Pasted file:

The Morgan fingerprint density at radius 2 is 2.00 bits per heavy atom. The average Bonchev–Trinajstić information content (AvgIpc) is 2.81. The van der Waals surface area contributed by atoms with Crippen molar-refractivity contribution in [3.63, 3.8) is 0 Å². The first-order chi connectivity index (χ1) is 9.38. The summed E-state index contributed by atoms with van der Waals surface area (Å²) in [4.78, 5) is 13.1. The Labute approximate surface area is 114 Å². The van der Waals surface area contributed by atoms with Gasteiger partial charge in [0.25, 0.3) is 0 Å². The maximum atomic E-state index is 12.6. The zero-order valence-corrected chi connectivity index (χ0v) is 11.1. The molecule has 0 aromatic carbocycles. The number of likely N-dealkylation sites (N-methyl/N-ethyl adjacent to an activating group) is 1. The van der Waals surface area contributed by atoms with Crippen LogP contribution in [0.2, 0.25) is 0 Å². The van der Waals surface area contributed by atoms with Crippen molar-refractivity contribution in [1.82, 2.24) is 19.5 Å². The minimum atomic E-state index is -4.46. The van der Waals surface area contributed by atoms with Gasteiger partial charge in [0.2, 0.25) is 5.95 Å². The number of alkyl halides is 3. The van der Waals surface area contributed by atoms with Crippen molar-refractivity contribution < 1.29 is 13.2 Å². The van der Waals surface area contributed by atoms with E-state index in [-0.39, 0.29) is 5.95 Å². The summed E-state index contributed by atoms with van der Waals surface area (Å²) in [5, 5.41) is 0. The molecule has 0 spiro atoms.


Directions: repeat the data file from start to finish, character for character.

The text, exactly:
The Morgan fingerprint density at radius 2 is 2.00 bits per heavy atom. The average Bonchev–Trinajstić information content (AvgIpc) is 2.81. The van der Waals surface area contributed by atoms with Crippen molar-refractivity contribution in [3.63, 3.8) is 0 Å². The first-order chi connectivity index (χ1) is 9.38. The summed E-state index contributed by atoms with van der Waals surface area (Å²) in [4.78, 5) is 13.1. The Labute approximate surface area is 114 Å². The van der Waals surface area contributed by atoms with Gasteiger partial charge in [0.25, 0.3) is 0 Å². The maximum atomic E-state index is 12.6. The zero-order valence-corrected chi connectivity index (χ0v) is 11.1. The molecule has 0 aromatic carbocycles. The number of likely N-dealkylation sites (N-methyl/N-ethyl adjacent to an activating group) is 1. The van der Waals surface area contributed by atoms with Crippen LogP contribution in [0.2, 0.25) is 0 Å². The van der Waals surface area contributed by atoms with Crippen molar-refractivity contribution in [1.82, 2.24) is 19.5 Å². The minimum atomic E-state index is -4.46. The van der Waals surface area contributed by atoms with Gasteiger partial charge in [0.2, 0.25) is 5.95 Å². The number of alkyl halides is 3. The van der Waals surface area contributed by atoms with Crippen molar-refractivity contribution < 1.29 is 13.2 Å². The van der Waals surface area contributed by atoms with E-state index in [-0.39, 0.29) is 5.95 Å². The summed E-state index contributed by atoms with van der Waals surface area (Å²) in [5, 5.41) is 0. The molecule has 0 spiro atoms.